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Transcript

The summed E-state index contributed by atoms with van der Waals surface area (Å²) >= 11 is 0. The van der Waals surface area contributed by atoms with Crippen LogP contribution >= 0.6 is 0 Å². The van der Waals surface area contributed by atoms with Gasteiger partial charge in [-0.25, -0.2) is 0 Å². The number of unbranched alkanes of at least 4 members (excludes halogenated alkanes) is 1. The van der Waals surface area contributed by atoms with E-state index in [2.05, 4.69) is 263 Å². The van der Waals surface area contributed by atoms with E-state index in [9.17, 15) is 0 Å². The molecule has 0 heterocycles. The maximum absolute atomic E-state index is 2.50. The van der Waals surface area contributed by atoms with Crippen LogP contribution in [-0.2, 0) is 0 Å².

Lesson 3 Validity of arguments Marie Duží Logical entailment • A formula A logically follows from a set of formulas M, denoted M |= A, iff A is true in every model of the set M. • Recall Definition 1. The circumstances are modelled in accordance with the expressive power of a given logic. • PL valuations (True – 1, False - 0) of elementary atomic sentences • FOL interpretations of predicate and functional symbols – “Under all the circumstances” means in all valuations / interpretations that make premises true (i.e. in all models of the premises) the conclusion must be true as well. Logical entailment in PL • He is at home (h) or he has gone to a pub (p) • If he is at home (h) then he is waiting for us (w) • If he is not waiting (w) for us then he has gone to the pub (p). h, p, w | h p, h w | w p 1 1 1 1 0 0 0 0 1 1 0 0 1 1 0 0 1 0 1 0 1 0 1 0 1 1 1 1 1 1 0 0 1 0 1 0 1 1 1 1 1 1 1 0 1 1 1 0 conclusion is true in all the four models of premises Logical entailment in PL • He is at home (h) or he has gone to a pub (p) • If he is at home (h) then he is waiting for us (w) • If he is not waiting (w) for us then he has gone to the pub (p). h p, h w | w p • The table has 2n lines! Hence, an indirect proof is more effective: • Assume that the argument is not valid. But then there must be a valuation that satisfies all the premises but not the conclusion: h p, 1 • 1 contradiction 0 h w | w p 1 0 10 0 1 0 0 Logical entailment in PL • All the arguments with the same logical form as a valid argument are valid: h p, h w |= w p For variables h, p, w any elementary sentence can be substituted: He plays a piano or studies logic. If he plays a piano then he is a virtuous. If he is not a virtuous then he studies logic. Valid argument – the same valid logical form Logical entailment • An argument is valid, P1,...,Pn |= Z, iff the implicative formula is a tautology: |= (P1 ... Pn) Z. • A proof that a formula is a tautology or that a conclusion Z logically follows from premises can be performed: a) In the direct way – for instance by a truth-value table (only in PL), by natural deduction, etc. b) In the indirect way: P1 ... Pn Z is a contradiction; hence the set of premises + negated conclusion {P1, ..., Pn, Z} is contradictory, i.e., does not have a model: there is no valuation under which all the elements of the set are true. A proof of a tautology |= ((p q) q) p Indirect: ((p q) q) p negated f., must be a contradiction 1 1 attempt whether it can be 1 1 1 1 1 0 contradiction There is no valuation under which the negated formula is true. Therefore, the original formula is a tautology The most important tautologies in PL Tautologies with one propositional variable: |= p p |= p p the law of excluded middle |= (p p) the law of contradiction |= p p the law of double negation Algebraic laws for conjunction, disjunction and equivalence • |= (p q) (q p) • |= (p q) (q p) • |= (p q) (q p) commutative laws • |= [(p q) r] [p (q r)] • |= [(p q) r] [p (q r)] • |= [(p q) r] [p (q r)] associative laws • |= [(p q) r] [(p r) (q r)] • |= [(p q) r] [(p r) (q r)] distributive laws Laws of implication |= |= |= |= |= p (q p) (p p) q (p q) (q p) (p (q r)) ((p q) r) (p (q r)) (q (p r)) law of simplification Duns Scot’s law law of contra-position premises joint order of premises does not matter |= (p q) ((q r) (p r)) |= ((p q) (q r)) (p r) |= (p (q r)) ((p q) (p r)) hypothetic sylogism transitivity of implication Frege’s law |= (p p) p |= ((p q) (p q)) p reductio ad absurdum reductio ad absurdum |= (p q) p , |= (p q) q |= p (p q) , |= q (p q) Laws of transformation |= |= |= |= |= |= |= (p q) (p q) (q p) (p q) (p q) (q p) (p q) (p q) (q p) (p q) (p q) (p q) (p q) Negation of implication (p q) (p q) De Morgan law (p q) (p q) De Morgan law These laws define a method for negating Negation of implication Parents: If you behave well you’ll get a new ski at Christmas! (p q) Child: I did behave well all the year and there is no ski under the Christmas tree! p q (Did the parents fulfill their promise?) Attorney general: If the accused man is guilty then there was an accessory in the fact Defence lawyer: It is not true ! Question: Did the advocate (defence lawyer) help the accused man; what did he actually claim? (The man is guilty and he performed the illegal act alone!) Negation of implication Sentence in the future tense: If you steel it I’ll kill you! It is not true: I will steel it and yet you will not kill me. (p q) p q OK, but: If the 3rd world war breaks out tomorrow then more than three million people will be killed. It is not true: The 3rd world war will break out tomorrow and less than three million people will be killed ??? Probably by negating the sentence we did not intend to claim that (certainly) the 3rd world war will break out tomorrow: There is an unsaid modality: Necessarily, if the 3rd world war breaks out tomorrow then more than three million people will be killed. It is not true: Possibly the 3rd world war breaks out tomorrow but at that case less than three million people will be killed. Handled by modal logics – not a subject of this course. Some more arguments • Transformation from natural language may be ambiguous: If a man has high blood pressure and breathes with difficulties or he has a fever then he is sick. p – ”X has high blood pressure” q – ”X breathes with difficulties” r – ”X has a fever” s – ”X is sick” 1. possible analysis: [(p q) r] s 2. possible analysis: [p (q r)] s Some more arguments If Charles has high blood pressure and breathes with difficulties or he has a fever then he is sick. Charles is not sick but he breathes with difficulties. What can be deduced from these facts? We have to distinguish between first and second reading because they are not equivalent. The conclusions will be different. Analysis of the 1. reading 1. analysis: [(p q) r] s, s, q ??? a) By means of equivalent transformations: [(p q) r] s, s [(p q) r] (de transposition Morgan) (p q) r (p q), r, but q holds p, r (consequences) Hence Charles does not have a high blood pressure and does not have a fever. Analysis of the 2. reading 2. analysis: [p (q r)] s, s, q ??? a) reasoning with equivalent transformations: [p (q r)] s, s [p (q r)] transposition de Morgan: p (q r) but q is true the second disjunct cannot be true the first is true: p (consequence) Hence Charles does not have a high blood pressure (we cannot conclude anything about his temperature r) A proof of both cases 1. analysis: [(p q) r] s, s, q |= p,r 2. analysis: [p (q r)] s, s, q |= p home work a) 1. case – by means of a table: home work b) Indirect: premises + negated conclusion (p r) (p r) and we assume that every f. is true: • [(p q) r] s, s, q, p r • 1 10 1 1 • 0 0 • 0 0 • 0 1 pr=0 contradiction Summary • Typical tasks: – – – – Verifying a valid argument What can be deduced from given assumptions? Add the missing assumptions Is a given formula a tautology, contradiction, satisfiable? – Find models of a formula, find a model of a set of formulas • Methods we have learnt till now for PL: – Table method – reasoning and equivalent transformation – Indirect proof First-order predicate logic We have seen that the question “Is a formula A true?” is reasonable only when we add “in the interpretation I for a valuation v of free variables”. Interpretation structure is an n-tuple: I = U, R1,...,Rn, F1,...,Fm, where F1,...,Fm are functions over the universe of discourse assigned to the functional symbols occurring in the formula, and R1,...,Rn are relations over the universe of discourse assigned to the predicate symbols occurring in the formula. How to evaluate the truth-value of a formula in an interpretation structure I, or for short in the Interpretation I? 4/29/2017 FOPL: Interpretation, models 20 Interpretation, evaluation of a formula A. B. C. A. We evaluate bottom up, i.e., from the “inside out” : First, determine the elements of the universe denoted by terms, then determine the truth-values of atomic formulas, and finally, determine the truth-value of the (composed) formula Evaluation of terms: Let v be a valuation that associates each variable x with an element of the universe: v(x) U. By evaluation e of terms induced by v we obtain an element e(x) of the universe U that is defined inductively as follows: e(x) = v(x) e(f(t1, t2,...,tn)) = F(e(t1), e(t2),...,e(tn)), where F is the function assigned by I to the functional symbol f. 4/29/2017 FOPL: Interpretation, models 21 Interpretation, evaluation of a formula Evaluation of a formula B. Atomic formulas: |=I P(t1,...,tn)[v] – the formula is true in the interpretation I for a valuation v iff e(t1), e(t2),...,e(tn) R, where R is the relation assigned to the symbol P (we also say that R is the domain of truth of P) Composed formulas: 1. 2. Propositionally composed A, A B, A B, A B, A B, dtto Propositional Logic b) Quantified Formulas xA(x), xA(x): |=I xA(x)[v], if for any individual i U holds |=I A[v(x/i)], where v(x/i) is a valuation identical to v up to assigning the individual i to the variable x |=I xA(x)[v], if for at least one individual i U holds |=I A[v(x/i)]. a) 4/29/2017 FOPL: Interpretation, models 22 Quantifiers It is obvious from the definition of quantifiers that over a finite universe of discourse U = {a1,…,an} the following equivalences hold: x A(x) A(a1) … A(an) x A(x) A(a1) … A(an) Hence universal quantifier is a generalization of a conjunction; existential quantifier is a generalization of a disjunction. Therefore, the following equivalences obviously holds: x A(x) x A(x), x A(x) x A(x) de Morgan laws 4/29/2017 FOPL: Interpretation, models 23 Satisfiability and validity in interpretation Formula A is satisfiable in interpretation I, if there exists valuation v of variables that |=I A[v]. Formula A is true in interpretation I, |=I A, if for all possible valuations v holds that |=I A[v]. Model of a formula A is an interpretation I, in which A is true (that means for all valuations of free variables). Formula A is satisfiable, if there is interpretation I, in which A is satisfied (i.e., if there is an interpretation I and valuation v such that |=I A[v].) Formula A is a tautology (logically valid), |= A, if A is true in every interpretation (i.e., for all valuations). Formula A is a contradiction, if there is no interpretation I, that would satisfy A, so there is no interpretation and valuation, in which A would be true: |I A[v], for any I and v. Satisfiability and validity in interpretation A: x P(f(x), x) B: x P(f(x), x) C: P(f(x), x) Interpretation I: U=N, f x2, P relation > It is true that: |=I B. Formula B is in N, x2, > true. Formulas A and C are in N, >, x2 satisfied, but not true: for e0(x) = 0, e1(x) = 1 pairs 0,0, 1,1 are not elements of >; for e2(x) = 2, e3(x) = 3, …, pairs 4,2, 9,3, … are elements of the relation >. Formulas A, C are not in N, x2, > true: |I A[e0], |I A[e1], |I C[e0], |I C[e1], only: |=I A[e2], |=I A[e3], |=I C[e2], |=I C[e3], … Empty universe? Consider an empty universe U = x P(x): is it true or not? By the definition of quantifiers it is false, because we can’t find any individual which would satisfy P, then it is true that x P(x), so x P(x), but this is false as well – contradiction. Or it is true, because there is no element of the universe that would not have the property P, but then x P(x) should be true as well, which is false – contradiction. Likewise for x P(x) leads to a contradiction So we always choose a non-empty universe of interpretation Logic “of an empty world” would not be not reasonable Existential quantifier + implication? There is somebody such that if he/she is a genius, then everybody is a genius. This sentence cannot be false: |= x (G(x) xG(x)) For every interpretation I it holds: If the truth-domain GU of the predicate G is equal to the whole universe (GU = U), then the formula is true in I, because the subformula xG(x) is true; hence G(x) x G(x), and x (G(x) xG(x)) is true in I. If GU is a proper subset of U (GU U), then it suffices to find at least one individual a (assigned by valuation v to x) such that a is not an element of GU. Then G(a) x G(x) is true in I, because the antecedent G(a) is false. Hence x (G(x) xG(x)) is true in I. 27 Existential quantifier + conjunction ! Similarly x (P(x) Q(x)) is “almost” a tautology. It is true in every interpretation I such that PU U, because then |=I P(x) Q(x)[v] for v(x) PU or QU = U, because then |=I P(x) Q(x) for all valuations So this formula is false only in such an interpretation I where PU = U and QU U. Therefore, sentences of a type “Some P’s are Q’s” are analyzed by x (P(x) Q(x)). Universal quantifier + conjunction? Usually no, but implication! Similarly x [P(x) Q(x)] is ”almost” a contradiction! The formula is false in every interpretation I such that PU U or QU U. So the formula is true only in an interpretation I such that PU = U a QU = U Therefore, sentences of a type “All P’s are Q’s“ are analyzed by x [P(x) Q(x)] It holds for all individuals x that if x is a P then x is a Q. (See the definition of the subset relation PU QU) Satisfiability and validity in interpretation Formula A(x) with a free variable x: If A(x) is true in I, then |=I x A(x) If A(x) is satisfied in I, then |=I x A(x). Formulas P(x) Q(x), P(x) Q(x) with the free variable x define the intersection and union, respectively, of truth-domains PU, QU. For every P, Q, PU, QU and an interpretation I it holds: |=I x [P(x) Q(x)] iff P U QU |=I x [P(x) Q(x)] iff P U QU |=I x [P(x) Q(x)] iff P U QU = U |=I x [P(x) Q(x)] iff P U QU Model of a set of formulas, logical entailment A Model of the set of formulas {A1,…,An} is an interpretation I such that each of the formulas A1,...,An is true in I. Formula B logically follows from A1, …, An, denoted A1,…,An |= B, iff B is true in every model of {A1,…,An}. Thus for every interpretation I in which the formulas A1, …, An are true it holds that the formula B is true as well: A1,…,An |= B: If |=I A1,…, |=I An then |=I B, for all I. Note that the “circumstances“ under which a formula is, or is not, true (see the 1st lesson, Definition 1) are in FOL modelled by interpretations (of predicates and functional symbols by relations and functions, respectively, over the universe). Logical entailment in FOL P(x) |= x P(x), but the formula P(x) x P(x) is obviously not a tautology. Therefore, A1,...,An |= Z |= (A1… An Z) holds only for closed formulas, so-called sentences. x P(x) P(a) is also not a tautology, and thus the rule x P(x) | P(a) is not truth-preserving; P(a) does not logically follow form x P(x). Example of an interpretation I such that x P(x) is, and P(a) is not true in I: U = N(atural numbers), P even numbers, a 3 Semantic verification of an argument An argument is valid iff the conclusion is true in every model of the set of the premises. But the set of models can be infinite! And, of course, we cannot examine an infinite number of models; but we can verify the ‘logical form’ of the argument, and check whether the models of premises do satisfy the conclusion. Semantic verification of an argument Example: All monkeys (P) like bananas (Q) Judy (a) is monkey Judy likes bananas x [P(x) Q(x)] QU PU P(a) Q(a) a Relations Propositions with unary predicates (expressing properties of individuals) were studied already in the ancient times by Aristotle. Until quite recently Gottlob Frege, the founder of modern logic, developed the system of formal predicate logic with n-ary predicates characterizing relations between individuals, and with quantifiers. Frege, however, used another language than the one of the current FOL. Aristotle: (384 BC – March 7, 322 BC) a Greek philosopher, a student of Plato and teacher of Alexander the Great. He wrote on diverse subjects, including physics, metaphysics, poetry (including theater), biology and zoology, logic, rhetoric, politics, government, and ethics. Along with Socrates and Plato, Aristotle was one of the most influential of the ancient Greek philosophers. They transformed Presocratic Greek philosophy into the foundations of Western philosophy as we know it. Plato and Aristotle have founded two of the most important schools of Ancient philosophy. Gottlob Frege 1848 – 1925 German mathematician, logician and philosopher, taught at the University of Jena. Founder of modern logic. 37 Semantic verification of an argument Marie likes only winners Karel is a winner ------------------------------------- Marie likes Karel invalid x [R(m,x) V(x)], V(k) R(m,k) ? RU U U: { <Marie, i1>, <Marie, i2>, …, <Marie, in> …} VU U: {…i1, i2, …, Karel,…, in…} The pair <Marie, Karel> doesn’t have to be an element of RU, it is not guaranteed by the validity of the premises. Being a winner is only a necessary condition for Marie’s liking somebody, but it is not a sufficient condition. Semantic verification of an argument Marie likes only winners Karel is not a winner ------------------------------------ Marie does not like Karel valid x [R(m,x) V(x)], V(k) R(m,k) RU U U: {…<Marie, i1>, <Marie, i2>, <Marie, Karel>, …, <Marie, in> …} VU U: {…i1, i2, …, Karel, Karel,…, in…} Let the pair <Marie, Karel> be an element of RU; then by the first premise Karel has to be an element of VU, but it is not so if the second premise is true. Hence the pair <Marie, Karel> is not an element of RU. The validity of the conclusion is guaranteed by the validity of premises. Semantic verification of an argument Anybody who knows Marie and Karel is sorry for Marie. x [(K(x,m) K(x,k)) S(x,m)] Some are not sorry for Marie though they know her. x [S(x,m) K(x,m)] |= Somebody knows Marie but not Karel. x [K(x,m) K(x,k)] We illustrate the truth-domain of the predicates K and S, i.e., the relations KU and SU that satisfy the premises: KU = {…, i1,m, i1,k, i2,m, i2,k,…, ,m,… } 1. premise 2. premise SU = {…, i1,m, ...., i2,m,…........., ,m,… } Semantic verification of an argument: an indirect proof Anybody who knows Marie and Karel is sorry for Marie. Some are not sorry for Marie though they know her. |= Somebody knows Marie but not Karel. x [(K(x,m) K(x,k)) S(x,m)] x [S(x,m) K(x,m)] x [K(x,m) K(x,k)] Assume now that all the individuals who are paired with m in KU are also paired with k in KU: KU = {…, i1,m, i1,k, i2,m, i2,k,…, ,m, ,k … } SU = {…, i1,m, ...., i2,m,…........., ,m, ,m … } contradiction Some important tautologies of FOL |= xAx Ax/t |= Ax/t xAx De Morgan |= x Ax x Ax |= x Ax x Ax term t is substitutable for x in A The laws of quantifier distribution: |= x [A(x) B(x)] [x A(x) x B(x)] |= x [A(x) B(x)] [x A(x) x B(x)] |= x [A(x) B(x)] [x A(x) x B(x)] |= x [A(x) B(x)] [x A(x) x B(x)] |= [xA(x) xB(x)] x [A(x) B(x)] |= x [A(x) B(x)] [x A(x) x B(x)] Semantic proofs: Let AU, BU be truth-domains of A, B x[A(x) B(x)] [xA(x) xB(x)] If the intersection (AU BU) = U, then AU and BU must be equal to the whole universe U, and vice-versa. x[A(x) B(x)] [xA(x) xB(x)] If the union (AU BU) , then AU or BU must be non-empty (AU , or BU ), and vice-versa. |= x[A(x) B(x)] [xA(x) xB(x)] If AU BU, then if AU = U then BU = U. |= x[A(x) B(x)] [xA(x) xB(x)] If AU BU, then if AU then BU . |= x[A(x) B(x)] [xA(x) xB(x)] If the intersection (AU BU) , then AU and BU must be non-empty (AU , BU ). |= [xA(x) xB(x)] x[A(x) B(x)] If AU = U or BU = U, then the union (AU BU) = U Some important tautologies Formula A does not contain free variable x: |= x[A B(x)] [A xB(x)] |= x[A B(x)] [A xB(x)] |= x[B(x) A] [xB(x) A] |= x[B(x) A] [xB(x) A] |= x[A B(x)] [A xB(x)] |= x[A B(x)] [A xB(x)] |= x[A B(x)] [A xB(x)] |= x[A B(x)] [A xB(x)] The commutative law of quantifiers. |= xyA(x,y) yxA(x,y) |= xyA(x,y) yxA(x,y) |= xyA(x,y) yxA(x,y) but not vice-versa! Semantic proofs: Let AU, BU be truth- domains of A, B (x not free in A x[A B(x)] [A xB(x)] – obvious x[A B(x)] [A xB(x)] – obvious x [B(x) A] [x B(x) A] x [B(x) A] x [B(x) A]: the complement BU or A is the whole universe: x B(x) A x B(x) A x B(x) A x[B(x) A] [xB(x) A] x [B(x) A] x [B(x) A]: the complement BU is non-empty or A: x B(x) A x B(x) A x B(x) A Typical problems Prove the logical validity of a formula: Prove the validity of an argument: A formula F is true in all interpretations, which means that every interpretation is a model |= F P1, …, Pn |= Q for close formulas iff |= (P1 … Pn Q) formula Q is true in all the models of the set of premises P1, …, Pn What is entailed by the given premises? P1, …, Pn |= ? Typical problems Semantic solution over an infinite set of models is difficult, semantics proofs are tough. So we are trying to find some other methods One of them is the semantic-tableau method. Analogy, generalization of the same method in propositional logic Transformation to a disjunctive / conjunctive normal form. Semantic tableau in FOL When proving a tautology by a direct proof – we use a conjunctive normal form an indirect proof – disjunctive normal form In order to apply the propositional logic method of semantic tableau, we have to get rid of quantifiers. How to eliminate them? To this end we use the following rules: x A(x) | A(x/t), where t is a term which is substitutable for x in A, usually t = x (x)A(x) | A(a), where a is a new constant (not used in the proof as yet) Rules for quantifiers elimination x A(x) | A(x/t), term t is substitutable for x If the truth-domain AU = U, then the individual e(t) is an element of AU The rule is truth-preserving, OK (x)A(x) | A(a), where a is a new constant If the truth-domain AU , the individual e(a) might not be an element of AU The rule is not truth-preserving! x (y) B(x,y) | B(a, b), where a, b are suitable constants Though if for every x there is a y such that the pair <x,y> is in BU, the pair <a, b> might not be an element of BU. The rule is not truth-preserving! However, existential-quantifier elimination does not yield a contradiction: it is possible to interpret the constants a, b so that the formula on the right-hand side is true, whenever the formula on the left-hand side is true. For this reason we use the indirect proof (disjunctive tableau), whenever the premises contain existential quantifier(s) Semantic tableau in FOL– disjunctive Example. Proof of the logical validity of a formula: |= x [P(x) Q(x)] [x P(x) x Q(x)] Indirect proof (non-satisfiable of formula): x [P(x) Q(x)] x P(x) x Q(x) (order!) 2. 3. 1. x [P(x) Q(x)], P(a) Q(a), P(a), Q(a) x [P(x) Q(x)], P(a), P(a), Q(a) x [P(x) Q(x)], Q(a), P(a), Q(a) + + Both branches are closed, they are contradictory. Therefore, the original (blue) formula is tautology. Semantic tableau |=? x [P(x) Q(x)] [x P(x) x Q(x)] Negation: x [P(x) Q(x)] x P(x) x Q(x) x [P(x) Q(x)], P(a), Q(b) P(a) Q(a), P(b) Q(b), P(a), Q(b) P(a), P(b) Q(b), P(a), Q(b) P(a), P(b), P(a), Q(b) 1.eliminaton - diff. const. ! 2. elimination Q(a), P(b) Q(b), P(a), Q(b) P(a), Q(b), P(a), Q(b) Q(a), P(b), P(a), Q(b) Q(a), Q(b), P(a), Q(b) Formula is not logically valid, 3. branch is not closed Tableau can lead to an infinite evaluation F: x y P(x,y) x P(x,x) x y z ([P(x,y) P(y,z)] P(x,z)) Variable x is bound by universal quantifier We must “check all x” : a1, a2, a3, … For y we must choose always another constant: P(a1, a2), P(a1, a1) P(a2, a3), P(a2, a2), P(a2, a1) P(a3, a4), P(a3, a3), P(a3, a2) P(a4, a5), P(a4, a4), P(a4, a3) … The problem of logical validity is not decidable in FOL Tableau can lead to an infinite evaluation 1. 2. F: x y P(x,y) x P(x,x) x y z ([P(x,y) P(y,z)] P(x,z)) What kind of formula is F? Is it satisfiable, contradictory or logicaly valid? Try to find a model: U=N PU = relation < (less then) 1 2 3 4 5 ... satisfiable Could the formula F have a finite model? U = {a1, a2, a3, ... ? } To a1 there must exist an element a2, so that P(a1, a2), a2 a1 To a2 there must exist an element a3 such that P(a2, a3), a3 a2, and a3 a1 otherwise P(a1, a2) P(a2, a1), so P(a1, a1). To a3 there must exist an element a4 such that P(a3, a4), a4 a3, and a4 a2 otherwise P(a2, a3) P(a3, a2), so P(a2, a2). And so on ad infinitum… Argument validity- indirect proof x [P(x) Q(x)] x Q(x) |= x P(x) x [P(x) Q(x)], x Q(x), x P(x) – contradictory? x [P(x) Q(x)], Q(a), x P(x) x [P(x) Q(x)], x P(x), [P(a) Q(a)], Q(a), P(a) P(a), Q(a), P(a) Q(a), Q(a), P(a) + + Both branches are closed. The set of premises together with the negated conclusion is contradictory; so the argument is valid… Argument validity- indirect proof x [P(x) Q(x)] x Q(x) |= x P(x) No whale is fish. The fish exists. Some individuals are not the whales. The set of statements: {No whale is fish, fish exists, all individuals are whales} is contradictory. Consistency checking There is a barber who shaves just those who do not shave themselves Does the barber shave himself? x y [H(y,y) H(x,y)] |= ? H(y,y) H(a,y), H(y,y) H(a,y) – eliminating H(a,a) H(a,a), H(a,a) H(a,a) – eliminating H(a,a), H(a,a) H(a,a), H(a,a), H(a,a) H(a,a) H(a,a), H(a,a) H(a,a), H(a,a) … + The first sentence is contradictory; anything is entailed by it. But, such a barber does not exist. Summary – semantic tableau in FOL We use semantic tableaus for an indirect proof, i.e., transform a formula to the disjunctive normal form (branching means disjunction, comma conjunction) There is a problem with closed formulas. We need to eliminate quantifiers. First, eliminate existential quantifiers: replace the variable (which is not in the scope of any universal quantifier) by a new constant that is still not used. Second, eliminate universal quantifiers: replace the universally bound variables step by step by suitable constants, until a contradiction emerges, i.e., the branch gets closed If a variable x is bound by an existential quantifier and x is in the scope of a universal quantifier binding a variable y, we must gradually replace y by suitable constants and consequently the variable x by new, not used constants … If the tableau eventually gets closed, the formula or a set of formulas is contradictory. Example – semantic tableau |= xy P(x,y) yx P(x,y) negation: xy P(x,y) yx P(x,y) yP(a,y), xP(x,b) x/a, y/b (for all…, hence also for a, b) P(a,b), P(a,b) + Example – semantic tableau |= [x P(x) x Q(x)] x [P(x) Q(x)] negation: [x P(x) x Q(x)] x [P(x) Q(x)] x P(x), P(a), Q(a) x Q(x), P(a), Q(a) xP(x),P(a),P(a),Q(a) + xQ(x),Q(a),P(a),Q(a) + Gottlob Frege Friedrich Ludwig Gottlob Frege (b. 1848, d. 1925) was a German mathematician, logician, and philosopher who worked at the University of Jena. Frege essentially reconceived the discipline of logic by constructing a formal system which, in effect, constituted the first ‘predicate calculus’. In this formal system, Frege developed an analysis of quantified statements and formalized the notion of a ‘proof’ in terms that are still accepted today. Frege then demonstrated that one could use his system to resolve theoretical mathematical statements in terms of simpler logical and mathematical notions. Bertrand Russell showed that of the axioms that Frege later added to his system, in the attempt to derive significant parts of mathematics from logic, proved to be inconsistent. Nevertheless, his definitions (of the predecessor relation and of the concept of natural number) and methods (for deriving the axioms of number theory) constituted a significant advance. To ground his views about the relationship of logic and mathematics, Frege conceived a comprehensive philosophy of language that many philosophers still find insightful. However, his lifelong project, of showing that mathematics was reducible to logic, was not successful. Stanford Encyclopedia of Philosophy http://plato.stanford.edu/entries/frege/ 60 Bertrand Russell 1872-1970 British philosopher, logician, essay-writer Bertrand Russell Bertrand Arthur William Russell (b.1872 - d.1970) was a British philosopher, logician, essayist, and social critic, best known for his work in mathematical logic and analytic philosophy. His most influential contributions include his defense of logicism (the view that mathematics is in some important sense reducible to logic), and his theories of definite descriptions and logical atomism. Along with G.E. Moore, Russell is generally recognized as one of the founders of analytic philosophy. Along with Kurt Gödel, he is also regularly credited with being one of the two most important logicians of the twentieth century. Kurt Gödel (1906-Brno, 1978-Princeton) The greatest logician of 20th century, a friend of A. Einstein, became famous by his Incompleteness Theorems of arithmetic Russell's Paradox Russell's paradox is the most famous of the logical or set-theoretical paradoxes. The paradox arises within naive set theory by considering the set of all sets that are not members of themselves. Such a set appears to be a member of itself if and only if it is not a member of itself, hence the paradox. http://plato.stanford.edu/entries/russellparadox/ Russell's Paradox Some sets, such as the set of all teacups, are not members of themselves. Other sets, such as the set of all non-teacups, are members of themselves. Call the set of all sets that are not members of themselves "R." If R is a member of itself, then by definition it must not be a member of itself. Similarly, if R is not a member of itself, then by definition it must be a member of itself. Discovered by Bertrand Russell in 1901, the paradox has prompted much work in logic, set theory and the philosophy and foundations of mathematics. Russell's Paradox R – the set of all normal sets that are not members of themselves Question: “Is R normal?” yields a contradiction. In symbols: xR (xx) – by the definition of R The question R R? yields a contradiction: RR RR, because: Answer YES – R is not normal, RR, but by the definition R is not a member of R, i.e. RR Answer NO – R is normal, RR, but then by the definition RR (because R is the set of all normal sets) Russell wrote to Gottlob Frege with news of his paradox on June 16, 1902. The paradox was of significance to Frege's logical work since, in effect, it showed that the axioms Frege was using to formalize his logic were inconsistent. Specifically, Frege's Rule V, which states that two sets are equal if and only if their corresponding functions coincide in values for all possible arguments, requires that an expression such as f(x) be considered both a function of the argument x and a function of the argument f. In effect, it was this ambiguity that allowed Russell to construct R in such a way that it could both be and not be a member of itself. Russell's Paradox Russell's letter arrived just as the second volume of Frege's Grundgesetze der Arithmetik (The Basic Laws of Arithmetic, 1893, 1903) was in press. Immediately appreciating the difficulty the paradox posed, Frege added to the Grundgesetze a hastily composed appendix discussing Russell's discovery. In the appendix Frege observes that the consequences of Russell's paradox are not immediately clear. For example, "Is it always permissible to speak of the extension of a concept, of a class? And if not, how do we recognize the exceptional cases? Can we always infer from the extension of one concept's coinciding with that of a second, that every object which falls under the first concept also falls under the second? These are the questions," Frege notes, "raised by Mr Russell's communication." Because of these worries, Frege eventually felt forced to abandon many of his views about logic and mathematics. Of course, Russell also was concerned about the contradiction. Upon learning that Frege agreed with him about the significance of the result, he immediately began writing an appendix for his own soon-to-be-released Principles of Mathematics. Entitled "Appendix B: The Doctrine of Types," the appendix represents Russell's first detailed attempt at providing a principled method for avoiding what was soon to become known as "Russell's paradox." 68 Russell's Paradox The significance of Russell's paradox can be seen once it is realized that, using classical logic, all sentences follow from a contradiction. For example, assuming both P and ~P, any arbitrary proposition, Q, can be proved as follows: from P we obtain P Q by the rule of Addition; then from P Q and ~P we obtain Q by the rule of Disjunctive Syllogism. Because of this, and because set theory underlies all branches of mathematics, many people began to worry that, if set theory was inconsistent, no mathematical proof could be trusted completely. Russell's paradox ultimately stems from the idea that any coherent condition may be used to determine a set. As a result, most attempts at resolving the paradox have concentrated on various ways of restricting the principles governing set existence found within naive set theory, particularly the so-called Comprehension (or Abstraction) axiom. This axiom in effect states that any propositional function, P(x), containing x as a free variable can be used to determine a set. In other words, corresponding to every propositional function, P(x), there will exist a set whose members are exactly those things, x, that have property P. It is now generally, although not universally, agreed that such an axiom must either be abandoned or modified. Russell's own response to the paradox was his aptly named theory of types. Recognizing that self-reference lies at the heart of the paradox, Russell's basic idea is that we can avoid commitment to R (the set of all sets that are not members of themselves) by arranging all sentences (or, equivalently, all propositional functions) into a hierarchy. The lowest level of this hierarchy will consist of sentences about individuals. The next lowest level will consist of sentences about sets of individuals. The next lowest level will consist of sentences about sets of sets of individuals, and so on. It is then possible to refer to all objects for which a given condition (or predicate) holds only if they are all at the same level or of the same "type." 69 Russell’s paradox – 3 solutions Russell's own response to the paradox was his aptly named theory of types. Recognizing that self-reference lies at the heart of the paradox, Russell's basic idea is that we can avoid commitment to R (the set of all sets that are not members of themselves) by arranging all sentences (or, equivalently, all propositional functions) into a hierarchy. The lowest level of this hierarchy will consist of sentences about individuals. The next lowest level will consist of sentences about sets of individuals. The next lowest level will consist of sentences about sets of sets of individuals, and so on. It is then possible to refer to all objects for which a given condition (or predicate) holds only if they are all at the same level or of the same "type." This solution to Russell's paradox is motivated in large part by the so-called vicious circle principle, a principle which, in effect, states that no propositional function can be defined prior to specifying the function's range. In other words, before a function can be defined, one first has to specify exactly those objects to which the function will apply. (For example, before defining the predicate "is a prime number," one first needs to define the range of objects that this predicate might be said to satisfy, namely the set, N, of natural numbers.) From this it follows that no function's range will ever be able to include any object defined in terms of the function itself. As a result, propositional functions (along with their corresponding propositions) will end up being arranged in a hierarchy of exactly the kind Russell proposes. 70 Russell’s paradox – 3 solutions Although Russell first introduced his theory of types in his 1903 Principles of Mathematics, type theory found its mature expression five years later in his 1908 article, "Mathematical Logic as Based on the Theory of Types," and in the monumental work he co-authored with Alfred North Whitehead, Principia Mathematica (1910, 1912, 1913). Russell's type theory thus appears in two versions: the "simple theory" of 1903 and the "ramified theory" of 1908. Both versions have been criticized for being too ad hoc to eliminate the paradox successfully. In addition, even if type theory is successful in eliminating Russell's paradox, it is likely to be ineffective at resolving other, unrelated paradoxes. Other responses to Russell's paradox have included those of David Hilbert and the formalists (whose basic idea was to allow the use of only finite, well-defined and constructible objects, together with rules of inference deemed to be absolutely certain), and of Luitzen Brouwer and the intuitionists (whose basic idea was that one cannot assert the existence of a mathematical object unless one can also indicate how to go about constructing it). Yet a fourth response was embodied in Ernst Zermelo's 1908 axiomatization of set theory. Zermelo's axioms were designed to resolve Russell's paradox by again restricting the Comprehension axiom in a manner not dissimilar to that proposed by Russell. ZF and ZFC (i.e., ZF supplemented by the Axiom of Choice), the two axiomatizations generally used today, are modifications of Zermelo's theory developed primarily by Abraham Fraenkel. 71 Thank you for your attention See you next week